Peculiar Sports Injuries in the Fall Season – and How to Avoid Them
Fall is the period of transition in seasons that also leads to a number of sports injuries. From a change of pace to change of surface, there are plenty of ways to get hurt. Here’s our guide to fall injuries and how to prevent them:
- Injuries occurring due to a change of pace
In the summer, coaching centers in particular are rife with low-key exercise regimens with “non-mandat1ory” practice sessions and “captains practices” schedules. A shift in pace/volume from the intensity levels of the summer, to a more intense training session later on, can lead to injuries such as muscle strain, lower back pain, joint soreness, and so on.
- Injuries due to a change of terrain
Terrain changes with the seasons, and many athletes fail to adapt to these changes. The outdoor training surfaces of summer may no longer be proper for the fall, with a move to indoor surfaces necessitated by weather conditions (well, certainly in the winter). Injuries include shin splints, ankle injuries, hip and lower back injuries, knee injuries, etc.
- Injuries due to fatigue and over-exertion
This is one of the most common causes of injury for athletes, but the number of cases increases with the change of the seasons. With better weather conditions but different terrain for practice, it is easy to sustain injuries from fatigue/over-exertion.
- Fall athletes often transition from a casual training schedule to a constant, 6/7 days a week routine (because of school and the sport’s seasons beginning after the hot summer), suffering from hip flexion overload, fatigue manifest as flu, muscle and join pains, hip and knee injuries, shoulder and elbow pain, and this unnerving list continues. These days, old-school coaches are often to blame for such over-exertion in kids. At the same time, you have to work your team or they will not improve. All coaches should be open to new approaches and improved coaching dynamics but some things are best never changed (hard work, discipline, etc.). All successful coaches will have styles that incorporate methods from both philosophies.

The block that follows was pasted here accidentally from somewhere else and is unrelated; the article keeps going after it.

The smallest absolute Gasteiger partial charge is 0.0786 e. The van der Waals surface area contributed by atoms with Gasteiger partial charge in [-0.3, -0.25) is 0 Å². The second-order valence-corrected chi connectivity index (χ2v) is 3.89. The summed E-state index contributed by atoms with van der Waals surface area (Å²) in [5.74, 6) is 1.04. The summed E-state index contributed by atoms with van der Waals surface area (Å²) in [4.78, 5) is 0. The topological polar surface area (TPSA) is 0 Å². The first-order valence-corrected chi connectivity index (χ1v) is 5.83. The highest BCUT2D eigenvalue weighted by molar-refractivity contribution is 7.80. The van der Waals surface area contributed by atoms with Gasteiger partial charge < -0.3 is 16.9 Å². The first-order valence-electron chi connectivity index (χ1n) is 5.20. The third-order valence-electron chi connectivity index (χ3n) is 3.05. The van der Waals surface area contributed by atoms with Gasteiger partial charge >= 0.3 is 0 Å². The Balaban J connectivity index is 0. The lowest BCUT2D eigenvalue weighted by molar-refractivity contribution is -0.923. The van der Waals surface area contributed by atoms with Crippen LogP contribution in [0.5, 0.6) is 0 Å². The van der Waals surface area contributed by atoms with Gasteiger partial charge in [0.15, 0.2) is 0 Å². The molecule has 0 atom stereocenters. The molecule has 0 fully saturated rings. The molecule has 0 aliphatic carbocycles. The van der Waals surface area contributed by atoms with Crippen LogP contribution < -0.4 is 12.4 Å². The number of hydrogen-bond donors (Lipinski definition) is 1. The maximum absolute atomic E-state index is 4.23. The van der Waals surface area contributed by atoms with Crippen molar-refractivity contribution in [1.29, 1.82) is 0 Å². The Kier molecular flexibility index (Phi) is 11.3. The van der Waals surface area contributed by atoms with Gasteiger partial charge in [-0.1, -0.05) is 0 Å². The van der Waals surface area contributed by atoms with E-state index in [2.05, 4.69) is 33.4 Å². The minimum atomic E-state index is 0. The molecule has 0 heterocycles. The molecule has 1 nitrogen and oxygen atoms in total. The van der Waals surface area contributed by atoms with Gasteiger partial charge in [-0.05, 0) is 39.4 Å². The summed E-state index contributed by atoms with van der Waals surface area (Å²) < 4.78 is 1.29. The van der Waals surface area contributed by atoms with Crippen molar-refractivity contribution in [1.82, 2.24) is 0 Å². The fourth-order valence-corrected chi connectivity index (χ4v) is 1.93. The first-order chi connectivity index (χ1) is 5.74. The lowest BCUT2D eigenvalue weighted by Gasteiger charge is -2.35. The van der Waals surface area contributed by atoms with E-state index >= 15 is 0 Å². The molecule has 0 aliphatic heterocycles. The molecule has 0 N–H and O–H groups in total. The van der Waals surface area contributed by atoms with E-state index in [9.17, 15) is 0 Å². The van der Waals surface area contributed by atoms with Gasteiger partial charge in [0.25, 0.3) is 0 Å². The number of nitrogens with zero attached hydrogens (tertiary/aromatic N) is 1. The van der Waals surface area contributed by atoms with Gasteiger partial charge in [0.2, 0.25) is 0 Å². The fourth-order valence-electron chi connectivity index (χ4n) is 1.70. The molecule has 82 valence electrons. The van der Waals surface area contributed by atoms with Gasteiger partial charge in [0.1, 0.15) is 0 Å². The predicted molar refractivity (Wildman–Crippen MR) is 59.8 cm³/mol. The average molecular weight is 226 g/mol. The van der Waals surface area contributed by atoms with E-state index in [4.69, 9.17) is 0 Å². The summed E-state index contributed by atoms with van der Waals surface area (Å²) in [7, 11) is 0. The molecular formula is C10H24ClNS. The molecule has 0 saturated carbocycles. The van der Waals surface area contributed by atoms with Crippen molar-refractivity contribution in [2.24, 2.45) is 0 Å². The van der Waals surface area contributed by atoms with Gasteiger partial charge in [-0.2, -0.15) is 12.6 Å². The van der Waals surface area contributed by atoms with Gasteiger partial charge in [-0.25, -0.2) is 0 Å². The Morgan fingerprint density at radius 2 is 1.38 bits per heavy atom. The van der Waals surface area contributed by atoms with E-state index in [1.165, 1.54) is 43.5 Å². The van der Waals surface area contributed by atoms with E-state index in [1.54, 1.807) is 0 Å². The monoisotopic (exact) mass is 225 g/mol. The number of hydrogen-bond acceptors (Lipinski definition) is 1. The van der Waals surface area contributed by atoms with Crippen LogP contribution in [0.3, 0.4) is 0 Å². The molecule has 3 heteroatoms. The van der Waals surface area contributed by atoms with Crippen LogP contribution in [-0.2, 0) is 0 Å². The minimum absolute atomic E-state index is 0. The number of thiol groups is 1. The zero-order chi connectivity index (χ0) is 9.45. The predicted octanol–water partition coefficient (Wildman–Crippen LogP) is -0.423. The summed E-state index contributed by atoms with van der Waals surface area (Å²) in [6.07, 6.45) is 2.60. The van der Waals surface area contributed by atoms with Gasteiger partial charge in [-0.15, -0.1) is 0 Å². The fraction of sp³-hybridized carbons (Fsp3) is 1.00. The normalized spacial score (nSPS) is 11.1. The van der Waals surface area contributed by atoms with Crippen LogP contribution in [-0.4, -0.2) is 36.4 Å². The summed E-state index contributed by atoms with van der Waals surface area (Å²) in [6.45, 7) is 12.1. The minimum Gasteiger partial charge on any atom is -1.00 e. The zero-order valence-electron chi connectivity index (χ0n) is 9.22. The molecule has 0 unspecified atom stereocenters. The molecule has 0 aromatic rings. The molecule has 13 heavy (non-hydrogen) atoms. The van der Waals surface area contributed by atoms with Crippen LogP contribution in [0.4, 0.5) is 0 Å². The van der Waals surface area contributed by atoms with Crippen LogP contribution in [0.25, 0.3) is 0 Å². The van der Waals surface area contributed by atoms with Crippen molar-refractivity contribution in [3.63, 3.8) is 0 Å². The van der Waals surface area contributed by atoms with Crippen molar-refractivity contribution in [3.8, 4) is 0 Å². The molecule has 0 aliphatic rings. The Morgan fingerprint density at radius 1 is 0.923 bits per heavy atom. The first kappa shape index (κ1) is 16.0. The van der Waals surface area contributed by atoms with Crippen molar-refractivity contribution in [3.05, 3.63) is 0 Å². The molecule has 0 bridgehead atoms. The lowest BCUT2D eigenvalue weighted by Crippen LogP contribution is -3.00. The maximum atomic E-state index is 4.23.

Fall sports include football, soccer, volleyball, etc. and are practiced not only by professionals, but kids too. In fact, according to the Consumer Product Safety Commission (CPSC), football led to about 880,000 injuries last year while nearly 94,000 teens suffered volleyball injuries. Considering such figures, prevention might be better than the cure – and here’s how you can go about it:
- Make the warm-up/cool-down schedule your best friend.
- Prioritize fluid intake: You need 1 ounce/10 pounds (body weight ratio), at least 4hrs before exercising
- Enhance your strength training and stretching exercises: Hold the position for 10 to 12 sec, and never stretch beyond your limits.
- Check your training equipment before you begin.
- Make sure the surface is fit for training: uneven, slippery surfaces lead to a high number of injuries in fall.
- Train with Dynamic Body Stabilization techniques and towards Hip-Extension for lowering risk of injuries such as muscle aches, joint pains, and so forth.
October 13th 2015, written by Benjamin Roussey for bodono.
Benjamin Roussey is from Sacramento, CA. He has two master’s degrees and served four years in the US Navy. His bachelor’s degree is from CSUS (1999) where he was on a baseball pitching scholarship. He has an MBA in Global Management from the Univ. of Phoenix (2006) where he attributes his writing prowess. He has worked everywhere from small businesses to large corporations, and also for public agencies. He has lived in Korea and Saudi Arabia where he was an ESL instructor. He misses Saudi food and living in Korea. Benjamin has a tremendous work ethic and is quite focused. Now he writes professionally for several clients that covers one sector of our economy to another. Currently he lives in the Phoenix area after living in Cabo San Lucas, MX for 3 years. He enjoys sports, movies, reading, and current events when he is not working online: www.infinista.com.